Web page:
Rustie Lin UC Berkeley CS, Distributed Systems, Blockchain

Tricks With Trees

Blew my mind when I heard that you can do matrix multiply in log time (if you have a cubic number of processors). Sure, makes sense, but I've never really thought about it like that. Data parallelism is beautiful! Notes from CS267 graduate level parallel computing course, lecture 6.

Basics

  • Unary operators: applied to all elements of an array
  • Binary operators: applied to all pairs of elements
  • Broadcast: fill a value into all elements of an array
    • Useful for $a*X+Y$ e.g. axpy
  • Reduce: reduce array to value with any associative operation e.g. addition
    • Associativity so we can perform ops in any order
  • Scan: fill array with partial reductions any associative op e.g. sum scan, max scan
  • Mask: ability to apply operations under binary mask e.g. $A = A + B \text{ under } M$

Cost models

Usually, in order to discover inherent parallelism, it’s useful to consider a machine that has an unbounded number of processors, and that is capable of free control overhead and communication. Inherent parallelism as defined above loosely defines an algorithm’s span, and serves as a theoretical lower bound on all real machines.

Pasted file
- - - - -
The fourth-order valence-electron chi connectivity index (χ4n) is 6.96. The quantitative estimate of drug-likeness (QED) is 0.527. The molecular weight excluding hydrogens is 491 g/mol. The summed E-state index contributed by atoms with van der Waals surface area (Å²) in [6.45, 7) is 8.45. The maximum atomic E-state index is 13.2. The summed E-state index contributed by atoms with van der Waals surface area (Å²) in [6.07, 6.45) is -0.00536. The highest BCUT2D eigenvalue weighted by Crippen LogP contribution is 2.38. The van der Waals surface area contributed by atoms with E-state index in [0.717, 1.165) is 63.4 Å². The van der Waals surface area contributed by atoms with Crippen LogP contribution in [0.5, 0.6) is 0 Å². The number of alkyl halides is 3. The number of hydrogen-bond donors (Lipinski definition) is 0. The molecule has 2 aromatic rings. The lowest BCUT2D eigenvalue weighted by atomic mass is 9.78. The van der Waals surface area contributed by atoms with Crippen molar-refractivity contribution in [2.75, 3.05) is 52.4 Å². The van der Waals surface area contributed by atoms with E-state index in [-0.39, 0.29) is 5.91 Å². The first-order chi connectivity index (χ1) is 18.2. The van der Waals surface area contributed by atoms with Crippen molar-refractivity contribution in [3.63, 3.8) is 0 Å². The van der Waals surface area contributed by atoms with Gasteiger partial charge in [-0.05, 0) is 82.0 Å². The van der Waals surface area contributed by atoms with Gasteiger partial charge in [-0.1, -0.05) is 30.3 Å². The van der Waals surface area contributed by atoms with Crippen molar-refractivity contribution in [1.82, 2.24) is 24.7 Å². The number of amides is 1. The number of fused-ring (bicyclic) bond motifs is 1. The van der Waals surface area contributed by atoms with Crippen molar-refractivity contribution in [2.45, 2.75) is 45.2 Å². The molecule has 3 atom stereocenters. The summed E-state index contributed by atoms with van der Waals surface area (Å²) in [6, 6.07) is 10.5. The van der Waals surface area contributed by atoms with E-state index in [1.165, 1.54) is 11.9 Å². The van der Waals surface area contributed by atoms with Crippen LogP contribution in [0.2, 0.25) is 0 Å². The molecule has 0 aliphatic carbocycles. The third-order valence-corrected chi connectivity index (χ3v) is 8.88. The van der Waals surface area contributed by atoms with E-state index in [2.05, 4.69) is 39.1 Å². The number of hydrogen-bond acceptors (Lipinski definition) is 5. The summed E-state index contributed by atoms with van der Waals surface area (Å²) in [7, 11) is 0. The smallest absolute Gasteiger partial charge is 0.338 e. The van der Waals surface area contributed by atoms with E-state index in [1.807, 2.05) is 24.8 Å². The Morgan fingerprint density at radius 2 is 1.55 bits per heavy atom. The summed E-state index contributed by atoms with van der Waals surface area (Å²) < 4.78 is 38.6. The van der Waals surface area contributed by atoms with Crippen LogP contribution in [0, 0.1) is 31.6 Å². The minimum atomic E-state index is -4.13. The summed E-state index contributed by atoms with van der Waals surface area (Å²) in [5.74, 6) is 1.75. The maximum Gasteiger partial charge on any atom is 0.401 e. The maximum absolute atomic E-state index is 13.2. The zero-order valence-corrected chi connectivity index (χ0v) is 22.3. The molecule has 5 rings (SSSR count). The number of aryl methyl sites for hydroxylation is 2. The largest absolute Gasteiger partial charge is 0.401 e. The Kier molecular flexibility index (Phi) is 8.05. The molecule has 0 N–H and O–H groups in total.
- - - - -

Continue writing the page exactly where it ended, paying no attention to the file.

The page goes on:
Span for unary or binary operations are $O(1)$ since there are unbounded number of processors, Span for reductions and broadcasts are cost $O(log(n))$ using a tree of processors.

You can multiply matrices of dimension order $n$ in $O(log(n))$ time if you use $n^3$ processors, each which does constant work, then reducing with tree structure:

  1. For all $1 \leq i, i, k \leq n$, let $P(i,j,k) = A(i,k) * B(k,j)$
  2. For all $1 \leq i, j \leq n$, let $C(i,j) = \sum_{k=1}^n P(i,j,k)$

Not realistic, but fun!